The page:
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Barts and City to test out new network approach to try and reduce nurse turnover

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Newly-qualified nurses will play a key role in research project to explore ways to boost retention among nursing students and those starting out on nursing careers.

The three-year project will see researchers from City, University of London work with Barts Health NHS Trust to develop and test new approaches aimed at reducing high turnover of nursing staff.

“The project aims to empower the next generation of nurses to meet their potential

Debra Salmon

Crucially, the research team will work alongside a group of student nurses and newly-qualified staff to explore interventions that could make a real difference to retention.

The project, which is supported by a grant from the Burdett Trust for Nursing, is due to launch in September this year.

It will have a particular focus on Barts Health, which supports more than 370 nursing students from City in 945 placements each year.

The trust, which provides care in five hospitals in east London and community services in Tower Hamlets, operates in an inner city area with above average annual turnover of nursing and midwifery staff.

City University London

Network approach to be tested to reduce nurse turnover

Debra Salmon

The idea is to look at ways new nurses can build professional networks and use them to further their careers and develop stronger links with their employer.

The research team hope to identify new nurses who could be most at risk of dropping out of the profession to take part.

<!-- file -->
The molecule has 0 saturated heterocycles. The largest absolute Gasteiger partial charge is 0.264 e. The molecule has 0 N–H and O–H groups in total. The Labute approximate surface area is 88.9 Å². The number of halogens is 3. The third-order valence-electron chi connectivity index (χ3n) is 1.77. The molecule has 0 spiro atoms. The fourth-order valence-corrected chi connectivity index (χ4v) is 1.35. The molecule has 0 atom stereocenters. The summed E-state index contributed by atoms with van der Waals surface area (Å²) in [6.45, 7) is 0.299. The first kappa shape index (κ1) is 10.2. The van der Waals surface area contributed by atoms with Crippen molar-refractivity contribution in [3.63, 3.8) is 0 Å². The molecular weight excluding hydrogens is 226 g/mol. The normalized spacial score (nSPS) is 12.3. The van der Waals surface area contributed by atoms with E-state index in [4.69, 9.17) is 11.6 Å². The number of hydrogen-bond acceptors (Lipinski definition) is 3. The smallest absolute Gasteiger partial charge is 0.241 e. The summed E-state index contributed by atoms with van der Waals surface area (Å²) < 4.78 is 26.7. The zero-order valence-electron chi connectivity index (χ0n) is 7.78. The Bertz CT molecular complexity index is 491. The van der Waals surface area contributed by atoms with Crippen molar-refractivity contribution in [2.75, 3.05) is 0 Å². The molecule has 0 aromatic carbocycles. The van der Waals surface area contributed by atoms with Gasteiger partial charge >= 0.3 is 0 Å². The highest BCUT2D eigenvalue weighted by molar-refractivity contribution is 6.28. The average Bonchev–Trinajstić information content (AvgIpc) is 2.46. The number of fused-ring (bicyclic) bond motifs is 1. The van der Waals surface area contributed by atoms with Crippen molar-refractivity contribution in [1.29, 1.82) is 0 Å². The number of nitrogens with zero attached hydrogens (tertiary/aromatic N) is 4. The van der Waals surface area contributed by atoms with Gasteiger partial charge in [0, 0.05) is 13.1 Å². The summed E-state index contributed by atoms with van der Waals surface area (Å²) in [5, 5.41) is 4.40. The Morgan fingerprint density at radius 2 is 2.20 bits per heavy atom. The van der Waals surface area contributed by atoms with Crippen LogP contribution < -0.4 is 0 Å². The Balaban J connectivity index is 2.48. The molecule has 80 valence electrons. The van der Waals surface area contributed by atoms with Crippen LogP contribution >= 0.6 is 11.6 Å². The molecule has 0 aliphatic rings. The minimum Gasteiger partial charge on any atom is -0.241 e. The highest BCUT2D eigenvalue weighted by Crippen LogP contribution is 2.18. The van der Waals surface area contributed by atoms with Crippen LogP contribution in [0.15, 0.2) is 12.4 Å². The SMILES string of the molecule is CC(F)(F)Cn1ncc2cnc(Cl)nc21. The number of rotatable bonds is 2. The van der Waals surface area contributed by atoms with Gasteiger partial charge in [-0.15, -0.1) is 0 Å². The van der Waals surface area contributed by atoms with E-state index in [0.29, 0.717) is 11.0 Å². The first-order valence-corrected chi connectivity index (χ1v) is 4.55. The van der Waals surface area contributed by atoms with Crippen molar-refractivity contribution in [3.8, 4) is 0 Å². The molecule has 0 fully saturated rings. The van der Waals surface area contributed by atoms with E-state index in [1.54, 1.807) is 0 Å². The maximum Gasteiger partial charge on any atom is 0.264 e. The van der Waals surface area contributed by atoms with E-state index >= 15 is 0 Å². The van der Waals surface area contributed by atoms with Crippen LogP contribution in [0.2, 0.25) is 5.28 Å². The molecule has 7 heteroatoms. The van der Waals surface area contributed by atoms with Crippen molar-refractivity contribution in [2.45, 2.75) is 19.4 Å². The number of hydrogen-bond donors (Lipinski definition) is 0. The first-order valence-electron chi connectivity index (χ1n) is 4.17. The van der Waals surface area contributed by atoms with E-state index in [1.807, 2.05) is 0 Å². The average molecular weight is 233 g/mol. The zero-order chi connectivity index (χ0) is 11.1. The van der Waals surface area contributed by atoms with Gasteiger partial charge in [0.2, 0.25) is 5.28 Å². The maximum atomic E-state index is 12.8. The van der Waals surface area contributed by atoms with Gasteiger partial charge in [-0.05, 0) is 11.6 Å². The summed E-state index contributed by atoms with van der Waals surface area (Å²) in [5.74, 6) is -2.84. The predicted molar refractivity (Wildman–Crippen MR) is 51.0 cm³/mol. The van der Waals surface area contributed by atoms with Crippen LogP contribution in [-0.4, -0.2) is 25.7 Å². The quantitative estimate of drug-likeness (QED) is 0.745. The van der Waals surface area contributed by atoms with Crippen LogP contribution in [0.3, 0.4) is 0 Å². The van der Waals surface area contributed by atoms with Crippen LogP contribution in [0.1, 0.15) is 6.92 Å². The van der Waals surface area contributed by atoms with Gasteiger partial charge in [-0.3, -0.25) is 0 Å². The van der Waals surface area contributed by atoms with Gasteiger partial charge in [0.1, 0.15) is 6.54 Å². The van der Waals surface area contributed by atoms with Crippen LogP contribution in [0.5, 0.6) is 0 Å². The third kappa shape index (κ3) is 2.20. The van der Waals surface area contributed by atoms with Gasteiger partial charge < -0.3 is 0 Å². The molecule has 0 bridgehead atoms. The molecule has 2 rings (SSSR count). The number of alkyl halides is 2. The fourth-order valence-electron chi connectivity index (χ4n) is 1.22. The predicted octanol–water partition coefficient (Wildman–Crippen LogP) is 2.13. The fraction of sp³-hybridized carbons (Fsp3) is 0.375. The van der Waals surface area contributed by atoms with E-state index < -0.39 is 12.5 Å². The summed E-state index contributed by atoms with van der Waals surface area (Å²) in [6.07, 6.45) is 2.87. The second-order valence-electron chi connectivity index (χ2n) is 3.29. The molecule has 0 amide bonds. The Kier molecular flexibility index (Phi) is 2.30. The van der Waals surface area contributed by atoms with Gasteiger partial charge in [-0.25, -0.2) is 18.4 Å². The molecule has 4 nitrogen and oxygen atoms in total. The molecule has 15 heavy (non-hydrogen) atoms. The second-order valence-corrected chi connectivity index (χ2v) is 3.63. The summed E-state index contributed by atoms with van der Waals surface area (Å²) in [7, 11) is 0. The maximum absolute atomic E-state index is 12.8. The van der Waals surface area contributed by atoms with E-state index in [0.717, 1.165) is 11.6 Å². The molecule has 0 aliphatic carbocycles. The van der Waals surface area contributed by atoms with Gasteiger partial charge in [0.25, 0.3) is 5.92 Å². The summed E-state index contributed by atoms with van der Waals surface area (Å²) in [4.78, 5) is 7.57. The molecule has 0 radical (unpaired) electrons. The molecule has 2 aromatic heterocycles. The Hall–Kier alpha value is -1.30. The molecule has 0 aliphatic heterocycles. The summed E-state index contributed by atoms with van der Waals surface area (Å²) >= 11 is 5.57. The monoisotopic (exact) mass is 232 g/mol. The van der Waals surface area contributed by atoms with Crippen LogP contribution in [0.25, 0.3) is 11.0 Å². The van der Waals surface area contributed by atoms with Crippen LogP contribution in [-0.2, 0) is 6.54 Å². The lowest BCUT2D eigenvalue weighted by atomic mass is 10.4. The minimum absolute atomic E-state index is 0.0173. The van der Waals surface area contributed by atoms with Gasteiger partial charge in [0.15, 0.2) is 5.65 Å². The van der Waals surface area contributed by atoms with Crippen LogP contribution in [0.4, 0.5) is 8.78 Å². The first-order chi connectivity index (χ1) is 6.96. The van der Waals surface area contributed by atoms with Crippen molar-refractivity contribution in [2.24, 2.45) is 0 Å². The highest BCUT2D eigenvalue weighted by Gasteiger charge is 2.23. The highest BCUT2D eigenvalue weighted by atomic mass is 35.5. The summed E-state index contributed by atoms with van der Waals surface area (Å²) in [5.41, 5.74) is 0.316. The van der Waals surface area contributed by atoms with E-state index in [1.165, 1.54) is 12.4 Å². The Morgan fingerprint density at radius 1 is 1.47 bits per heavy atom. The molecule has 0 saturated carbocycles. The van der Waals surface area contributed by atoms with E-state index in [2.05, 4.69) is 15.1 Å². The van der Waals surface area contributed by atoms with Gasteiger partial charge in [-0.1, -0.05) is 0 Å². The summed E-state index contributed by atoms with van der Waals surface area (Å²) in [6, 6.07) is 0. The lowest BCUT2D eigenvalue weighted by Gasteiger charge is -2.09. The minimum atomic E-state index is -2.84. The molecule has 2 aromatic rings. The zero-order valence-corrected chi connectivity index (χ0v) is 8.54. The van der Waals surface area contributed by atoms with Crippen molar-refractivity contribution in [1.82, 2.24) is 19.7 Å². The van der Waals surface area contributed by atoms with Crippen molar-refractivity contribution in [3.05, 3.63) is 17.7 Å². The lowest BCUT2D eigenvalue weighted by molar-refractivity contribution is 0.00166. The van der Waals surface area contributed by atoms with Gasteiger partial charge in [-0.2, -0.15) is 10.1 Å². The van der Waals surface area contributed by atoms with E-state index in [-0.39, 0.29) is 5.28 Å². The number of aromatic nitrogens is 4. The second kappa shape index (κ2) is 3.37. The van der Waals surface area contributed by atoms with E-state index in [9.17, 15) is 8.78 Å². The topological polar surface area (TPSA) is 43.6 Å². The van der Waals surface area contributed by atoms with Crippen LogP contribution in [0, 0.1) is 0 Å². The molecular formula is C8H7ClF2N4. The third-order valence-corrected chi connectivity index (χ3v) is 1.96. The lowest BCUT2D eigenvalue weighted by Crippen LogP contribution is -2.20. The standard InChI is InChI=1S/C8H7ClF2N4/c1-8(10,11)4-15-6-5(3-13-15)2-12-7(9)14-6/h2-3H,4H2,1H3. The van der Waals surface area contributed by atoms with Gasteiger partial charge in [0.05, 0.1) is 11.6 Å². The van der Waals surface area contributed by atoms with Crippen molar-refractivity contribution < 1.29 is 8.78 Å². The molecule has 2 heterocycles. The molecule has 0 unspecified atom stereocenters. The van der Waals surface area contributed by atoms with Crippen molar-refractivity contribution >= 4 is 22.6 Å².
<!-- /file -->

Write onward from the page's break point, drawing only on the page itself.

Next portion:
Project lead Professor Debra Salmon, deputy dean of the school of health sciences at City, said the “co-productive” nature of the project was key.

“The project aims to empower the next generation of nurses to meet their potential through raising the profile of professional networks within the trust,” she said.

“This innovative project will be lead by a project group of student nurses, early career nurses, experienced nurse clinicians and nurse researchers,” said Professor Salmon.

“The co-productive nature of this work emphasises that people are not passive subjects of research and have assets and expertise, which can help improve both process and outcomes of the project,” she added.

She said the hope was the project would lead to effective ways of boosting retention that could be used by a wide range of settings employing nurses.

caroline alexander

caroline alexander

Caroline Alexander

The project builds on work already under way at Barts Health aimed at improving retention of newly-qualified nurses.

It includes running “listening events”, offering an extended preceptorship programme and developing a buddying scheme that sees qualified nurses supporting nursing students.

Trust chief nurse Caroline Alexander said the new research project was part of the organisation’s efforts to become “the employer of choice for nurses in London”.

“Being able to really understand the needs of new and early career nurses to maximise opportunities to support them at a critical time in their career is very important for us as an organisation,” she said.

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